Sunday, November 18, 2018

SharePoint customisation code will bite you

A very common thing I see when working with many businesses implementing collaboration solutions in Office 365, is their rigid desire to implement customisations via code to SharePoint immediately.

Many have a pre-conceived idea of what they believe an ‘intranet’ should be and operate. Thus, they want to force SharePoint to fit that model. The only way to achieve this typically is to use custom code on the site. They want lots of changes made to not only the look and feel but also the functionality prior to implementing it across the business.

I warn them strongly, that the more you customise with code the more it is likely to break and the more issues you will have down the track. A much better option, at least to start with, is to go with what Microsoft provides you out of the box. Only once you have exhausted all in the out of box options, then look at custom code. Then and only then, and when you do be prepared to continually maintain it.

As further evidence for this stance, if you take a look at this video from the recent Microsoft 2018 Ignite from 47:03

and listen to what Tracey Haun, Director, IT Collaboration and Privacy from Dupont says:

When we set up SharePoint we were so proud of ourselves for only customizing less than 5% of the environment and that less than 5% customization has come back to bite us time and time again. Every time we upgrade, every time we migrate we have to deal with these customizations. I just want to say that we were so rigid in the way that we in way we wanted to -- and this is specifically around our records management and the way we classify the security classification of our sites, we were so rigid and so set in our ways on how we wanted to do that. So I highly recommend, if you are just getting started, go with the industry standard. Don’t force your business model into SharePoint. Let the it adapt to the Microsoft way.

Thus, if you want to make major changes to the way SharePoint Online works out of the box you firstly need to find a developer who is specifically experienced with SharePoint Online. Even after the job is complete, you are going to need to have someone on tap to maintain that code, because sooner or later it will break. Why? Because Microsoft makes changes and improvements to the underlying SharePoint base that will affect the code.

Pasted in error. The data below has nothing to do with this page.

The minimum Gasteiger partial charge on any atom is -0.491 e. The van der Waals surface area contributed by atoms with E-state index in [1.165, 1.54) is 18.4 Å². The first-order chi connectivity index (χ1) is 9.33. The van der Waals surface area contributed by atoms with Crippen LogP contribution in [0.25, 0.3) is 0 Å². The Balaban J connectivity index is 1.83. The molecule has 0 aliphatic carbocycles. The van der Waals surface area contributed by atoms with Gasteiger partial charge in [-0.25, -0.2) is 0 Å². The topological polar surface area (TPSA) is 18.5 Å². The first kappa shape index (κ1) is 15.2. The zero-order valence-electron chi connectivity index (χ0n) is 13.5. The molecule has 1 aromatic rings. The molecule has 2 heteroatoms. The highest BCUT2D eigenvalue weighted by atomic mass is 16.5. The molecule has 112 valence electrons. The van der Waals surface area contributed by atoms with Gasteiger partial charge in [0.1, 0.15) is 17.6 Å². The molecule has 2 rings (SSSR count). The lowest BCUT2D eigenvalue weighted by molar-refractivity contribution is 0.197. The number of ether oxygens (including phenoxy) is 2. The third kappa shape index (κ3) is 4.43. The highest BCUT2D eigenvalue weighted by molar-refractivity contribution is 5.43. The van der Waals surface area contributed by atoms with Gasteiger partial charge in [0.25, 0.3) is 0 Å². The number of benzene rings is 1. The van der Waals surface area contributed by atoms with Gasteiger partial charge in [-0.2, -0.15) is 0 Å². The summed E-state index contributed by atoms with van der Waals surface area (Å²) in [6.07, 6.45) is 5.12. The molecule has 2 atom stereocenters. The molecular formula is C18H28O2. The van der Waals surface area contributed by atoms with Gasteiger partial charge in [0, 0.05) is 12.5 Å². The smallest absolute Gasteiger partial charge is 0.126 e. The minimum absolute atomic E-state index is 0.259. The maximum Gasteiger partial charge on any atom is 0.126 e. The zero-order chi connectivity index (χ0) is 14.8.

When that happens, and you won’t know when it will, the more you have used custom code the more catastrophic the failure of your site is going to be. If the site has become a critical part of your business, then it means that system will be down until a developer can be found to rectify the problems. That could be quite a while.

Putting your business in that situation, to me, is increasing your risk which is not something you want to do. Going with what Microsoft give you out of the box may not be “exactly” what you want but it is going to keep on working as SharePoint is updated, unlike custom code.

Of late, Microsoft has added many improvements to SharePoint and collaboration in Office 365, that really make me question why you would want custom code at all? Is it really worth the risk and costs involved?

So my STRONGEST advice when it comes to SharePoint is to use what you are given out of the box to it’s fullest. After that, if you still want changes, make sure you FULLY understand the indications and increased risk this places your business under.

I’m sure people would love desktop applications like Excel to do more but they generally don’t go making wholesale customisations via code. They tend to work with what they are given out of the box. So too, it should be with SharePoint.

Saturday, November 17, 2018

Ignite 2018 sessions on YouTube

With Microsoft Ignite 2018 now over for 2018 I wanted to let people know that like last year:

Ignite 2017 sessions on YouTube

I’m maintaining a list of links directly to the sessions on Github.


The list is maintained at:

and I will be updating it throughout the year as I find links to new sessions.